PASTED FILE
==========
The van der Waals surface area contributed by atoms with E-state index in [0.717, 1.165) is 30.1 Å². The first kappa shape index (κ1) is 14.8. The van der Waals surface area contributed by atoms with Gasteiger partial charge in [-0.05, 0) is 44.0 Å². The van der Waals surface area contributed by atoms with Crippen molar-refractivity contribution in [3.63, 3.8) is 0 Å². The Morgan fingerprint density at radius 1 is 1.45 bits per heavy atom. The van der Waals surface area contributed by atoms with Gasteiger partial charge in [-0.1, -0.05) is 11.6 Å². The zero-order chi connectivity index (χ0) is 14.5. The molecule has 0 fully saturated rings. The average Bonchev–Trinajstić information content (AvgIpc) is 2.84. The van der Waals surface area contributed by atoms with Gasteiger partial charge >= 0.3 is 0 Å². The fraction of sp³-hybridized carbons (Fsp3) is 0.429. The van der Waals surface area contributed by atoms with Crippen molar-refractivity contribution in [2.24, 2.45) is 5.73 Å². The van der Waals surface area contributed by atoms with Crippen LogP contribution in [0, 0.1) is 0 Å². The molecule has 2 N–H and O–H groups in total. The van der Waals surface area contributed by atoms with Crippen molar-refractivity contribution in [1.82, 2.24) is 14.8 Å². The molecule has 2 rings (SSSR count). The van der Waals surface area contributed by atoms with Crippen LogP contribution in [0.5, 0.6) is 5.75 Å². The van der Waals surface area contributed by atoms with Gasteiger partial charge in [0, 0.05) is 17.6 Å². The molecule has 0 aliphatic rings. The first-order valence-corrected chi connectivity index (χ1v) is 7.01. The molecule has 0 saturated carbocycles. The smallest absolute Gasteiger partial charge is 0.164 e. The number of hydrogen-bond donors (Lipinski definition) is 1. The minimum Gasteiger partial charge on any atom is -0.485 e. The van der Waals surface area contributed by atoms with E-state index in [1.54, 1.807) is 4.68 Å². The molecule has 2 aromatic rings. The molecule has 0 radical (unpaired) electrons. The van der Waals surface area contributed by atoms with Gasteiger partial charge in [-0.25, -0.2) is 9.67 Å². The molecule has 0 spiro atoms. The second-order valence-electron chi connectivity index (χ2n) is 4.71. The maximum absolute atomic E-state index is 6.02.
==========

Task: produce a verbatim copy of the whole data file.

The van der Waals surface area contributed by atoms with E-state index in [0.717, 1.165) is 30.1 Å². The first kappa shape index (κ1) is 14.8. The van der Waals surface area contributed by atoms with Gasteiger partial charge in [-0.05, 0) is 44.0 Å². The van der Waals surface area contributed by atoms with Crippen molar-refractivity contribution in [3.63, 3.8) is 0 Å². The Morgan fingerprint density at radius 1 is 1.45 bits per heavy atom. The van der Waals surface area contributed by atoms with Gasteiger partial charge in [-0.1, -0.05) is 11.6 Å². The zero-order chi connectivity index (χ0) is 14.5. The molecule has 0 fully saturated rings. The average Bonchev–Trinajstić information content (AvgIpc) is 2.84. The van der Waals surface area contributed by atoms with Gasteiger partial charge >= 0.3 is 0 Å². The fraction of sp³-hybridized carbons (Fsp3) is 0.429. The van der Waals surface area contributed by atoms with Crippen molar-refractivity contribution in [2.24, 2.45) is 5.73 Å². The van der Waals surface area contributed by atoms with Crippen LogP contribution in [0, 0.1) is 0 Å². The molecule has 2 N–H and O–H groups in total. The van der Waals surface area contributed by atoms with Crippen molar-refractivity contribution in [1.82, 2.24) is 14.8 Å². The molecule has 2 rings (SSSR count). The van der Waals surface area contributed by atoms with Crippen LogP contribution in [0.5, 0.6) is 5.75 Å². The van der Waals surface area contributed by atoms with Gasteiger partial charge in [0, 0.05) is 17.6 Å². The molecule has 0 aliphatic rings. The first-order valence-corrected chi connectivity index (χ1v) is 7.01. The molecule has 0 saturated carbocycles. The smallest absolute Gasteiger partial charge is 0.164 e. The number of hydrogen-bond donors (Lipinski definition) is 1. The minimum Gasteiger partial charge on any atom is -0.485 e. The van der Waals surface area contributed by atoms with E-state index in [1.54, 1.807) is 4.68 Å². The molecule has 2 aromatic rings. The molecule has 0 radical (unpaired) electrons. The van der Waals surface area contributed by atoms with Gasteiger partial charge in [-0.25, -0.2) is 9.67 Å². The molecule has 0 spiro atoms. The second-order valence-electron chi connectivity index (χ2n) is 4.71. The maximum absolute atomic E-state index is 6.02.